The song focuses on the main riff, but really takes a turn when it hits the chorus.  Instead of a normal increase is volume and intensity, Pug steps back into an anticlimactic refrain, sprinkled with piano.

In my estimate, Appels + Oranjes and Pug are the best back to back songs on AdorePug once again showcases the maturity in Corgan’s songwriting when compared to previous works like MCIS or Siamese Dream.  On MCIS Corgan would opt for bombast, feedback, and guitar riffs when a song needed a change.  On Adore, Corgan uses well placed melody, atmosphere, and paints moods to build songs.

Listen to Pug

17 Days of Adore – Appels + Oranjes

Posted by Jason On April - 7 - 2009

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Adore – Track 8 – Appels + Oranjes

Appels + Oranjes is one of my favorite tracks on Adore.

The track evokes the electronics of bands like New Order and Depeche Mode, both bands Corgan sites as influences.  In fact, the Pumpkins covered Depeche Mode’s Never Let Me Down Again, which appeared on a compilation of Depeche Mode covers, and as a b-side on the Rocket single during the Siamese Dream era.

During the Adore recording sessions, Corgan took a different approach.

“I thought I was going to do this really different album,” Corgan told EQ Magazine.  “So typical me, I didn’t use any of my gear.  Like, any.  I went out and bought new guitars and strange amps…Most of my memories with Adore have more to do with programming.”

The success of Eye certainly gave Corgan confidence is his abilities to write with electronic instruments, and Appels + Oranjes showcases that more than any other song on Adore.

I don’t have any information on when the song was completed, but sonically it seems to fit in with early Adore era, post MCIS-era songs like Eye, and The End is the Beginning is the End.

The Adore sessions began with producer Brad Wood (Placebo, Liz Phair), but after an unsuccessful beginning, Corgan re-enlisted Flood to help him shape his ideas into completed songs.  Flood, who has worked with the likes of U2, Depeche Mode, and produced MCIS, was able to forge Corgan’s reels of 1-inch tape with the electronic Pro Tools sessions, and samples to give Adore a more cohesive feel.

Flood’s direction, and experience with bands like Depeche Mode, and Nine Inch Nails more than likely helped Corgan nail down the great sonic elements on Appels + Oranjes.

The song incorporates layer after layer of drum machines, ebow, and synthesizers.  Each one floating in and out at the perfect moment.  Pay special attention to the delay-drenched ebow that enters right after Corgan sings “What if what is isn’t true?”  This is a great example of using melody to fill vacant space.  Once again, the ebow takes center stage, adding to the spacey quality of Adore.

Appels + Oranjes showcases another signature Pumpkins trait: misspelling titles.  Corgan does this often.  Other examples:

Mellon Collie and the Infinite Sadness

Thru the Eyes of Ruby

Tonight, Tonite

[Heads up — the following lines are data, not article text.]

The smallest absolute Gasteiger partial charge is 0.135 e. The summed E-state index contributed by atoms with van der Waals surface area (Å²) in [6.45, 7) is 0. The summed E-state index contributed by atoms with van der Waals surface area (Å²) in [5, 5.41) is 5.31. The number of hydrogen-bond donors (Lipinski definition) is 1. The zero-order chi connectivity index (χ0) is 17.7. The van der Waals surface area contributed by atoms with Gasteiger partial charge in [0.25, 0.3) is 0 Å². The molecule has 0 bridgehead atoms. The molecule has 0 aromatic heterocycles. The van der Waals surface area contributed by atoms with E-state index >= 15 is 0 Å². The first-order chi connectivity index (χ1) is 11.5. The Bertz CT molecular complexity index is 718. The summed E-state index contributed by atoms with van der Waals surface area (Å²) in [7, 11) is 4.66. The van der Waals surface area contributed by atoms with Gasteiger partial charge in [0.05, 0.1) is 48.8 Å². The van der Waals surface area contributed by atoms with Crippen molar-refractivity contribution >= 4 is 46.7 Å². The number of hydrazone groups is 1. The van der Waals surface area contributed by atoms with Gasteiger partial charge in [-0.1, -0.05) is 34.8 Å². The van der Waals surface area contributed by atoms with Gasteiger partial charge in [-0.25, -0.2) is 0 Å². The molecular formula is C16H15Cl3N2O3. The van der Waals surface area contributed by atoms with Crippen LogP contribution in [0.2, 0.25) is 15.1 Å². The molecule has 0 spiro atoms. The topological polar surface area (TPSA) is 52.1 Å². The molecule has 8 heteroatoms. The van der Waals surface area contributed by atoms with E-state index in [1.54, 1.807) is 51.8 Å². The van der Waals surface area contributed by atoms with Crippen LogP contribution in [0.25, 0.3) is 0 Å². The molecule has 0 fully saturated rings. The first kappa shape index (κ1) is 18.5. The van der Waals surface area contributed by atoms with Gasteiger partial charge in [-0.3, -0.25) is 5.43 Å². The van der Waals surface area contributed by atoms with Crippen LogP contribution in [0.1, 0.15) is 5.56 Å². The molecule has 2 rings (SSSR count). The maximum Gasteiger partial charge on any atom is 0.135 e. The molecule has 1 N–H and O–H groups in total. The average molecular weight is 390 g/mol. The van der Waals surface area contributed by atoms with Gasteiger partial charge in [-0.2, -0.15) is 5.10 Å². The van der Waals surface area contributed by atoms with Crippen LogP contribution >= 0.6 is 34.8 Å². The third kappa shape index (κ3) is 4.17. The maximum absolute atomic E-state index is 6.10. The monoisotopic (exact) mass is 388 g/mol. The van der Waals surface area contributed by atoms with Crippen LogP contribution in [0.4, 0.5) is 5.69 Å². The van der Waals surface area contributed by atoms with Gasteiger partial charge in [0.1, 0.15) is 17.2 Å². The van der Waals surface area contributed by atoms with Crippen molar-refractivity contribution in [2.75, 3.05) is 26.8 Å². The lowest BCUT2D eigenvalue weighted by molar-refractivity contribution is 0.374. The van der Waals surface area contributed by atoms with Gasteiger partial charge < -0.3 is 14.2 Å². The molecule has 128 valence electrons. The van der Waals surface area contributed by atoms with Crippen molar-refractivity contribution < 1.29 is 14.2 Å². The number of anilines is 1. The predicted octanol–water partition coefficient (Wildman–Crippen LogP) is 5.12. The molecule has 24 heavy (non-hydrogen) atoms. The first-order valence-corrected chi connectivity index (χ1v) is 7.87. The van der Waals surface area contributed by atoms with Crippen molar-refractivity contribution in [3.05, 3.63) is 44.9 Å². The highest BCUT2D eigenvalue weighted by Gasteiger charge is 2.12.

Just to name a few.

Listen to Appels + Oranjes

17 Days of Adore – Crestfallen

Posted by Jason On April - 5 - 2009

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Adore – Track 7 – Crestfallen

After the epic guitar onslaught that was Mellon Collie and the Infinite Sadness, it’s easy to see why Adore, and songs like Crestfallen would alienate Pumpkins fans.

Pumpkins fans, including me, were originally hoping to hear more songs like Bodies, BWBW, and Jellybelly.  Then Corgan and Co. released The End is the Beginning is the End on the Batman and Robin soundtrack, which introduced a new Pumpkins sound, infusing electronics with the dark, driving melodies we’d previously expected.

Another song, Eye, appeared on the Lost Highways soundtrack.  The song, which was originally written as an instrumental for Shaquille O’Neil (seriously), pushed forward with this new electronic sound.

At the time of the releases of TEITBITE and Eye, Corgan told fans they could probably  expect more music in this vein from the band on their upcoming release.  One reviewer even called the songs “full-energy chargers,” writing off any previous statements from the band saying the new album would “rock-less.”

When Adore finally hit the airwaves, many fans were underwhelmed by the album’s lack of guitar, and hard-hitting songs.  Corgan would later regret the miscommunication saying that if  he “would have told everyone Adore was the Pumpkins’ acoustic album we would have never had the problems that we had.”

After Ava Adore, and Perfect failed to meet label expectations as singles, Crestfallen was never released to radio, though it had been slotted to be the third single from the album.

Crestfallen was a broad departure from the classic Pumpkins sound.  The old-school drum machine beat, and rolling piano left little room for guitar.  Even the mix hides the slow strummed chords during the chorus.  They hide far in the distance, being heard only after the piano slowly decays.  Corgan’s vocals rest up front, showcasing his unique voice.

Lyrically, this song, and Adore in general, go far beyond previous Pumpkin albums.  Once again Corgan appears to sing from his heart, addressing what seems to be his broken relationship with his wife.  While songs like Jellybelly, and TEITBITE dealt in the abstract, Crestfallen lays it all out, leaving little room for interpretation.

The very end of the song ends with the sound of a closing door.  Probably signifying the end of a that period of his life, and possibly indicating the passing of his musical past.

Listen to Jellybelly from MCIS – What Fans Hoped For

Listen to TEITBITE – What Fans Expected

Listen to Crestfallen

17 Days of Adore – Tear

Posted by Jason On April - 4 - 2009

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Adore – Track 6 – Tear

After the quiet Once Upon a Time ends, Tear comes roaring through your speakers drenched in mellotron strings.

The song pounds away for a few bars, then drops out to Corgan’s vocals, and a quiet drum machine beat.  Tear is one of the least electronic songs on Adore.  It’s one of the few songs to feature real drums, which were performed by Matt Walker of Filter.

All in all, Tear is another one of the beautifully dark songs on Adore.  Lyrically, the song speaks of lost love, possibly dealing with Corgan’s divorce which was occurring during this period.     I don’t have a ton to say about this song.  It’s better to just listen and enjoy it.

Once again, for the live performance of Tear, the Pumpkins beef the song up with big guitars and aggressive drums.  I would love to hear the songs on Adore re-recorded as these live versions.  They would make a completely different album.

Listen to Tear

Listen to the live version of Tear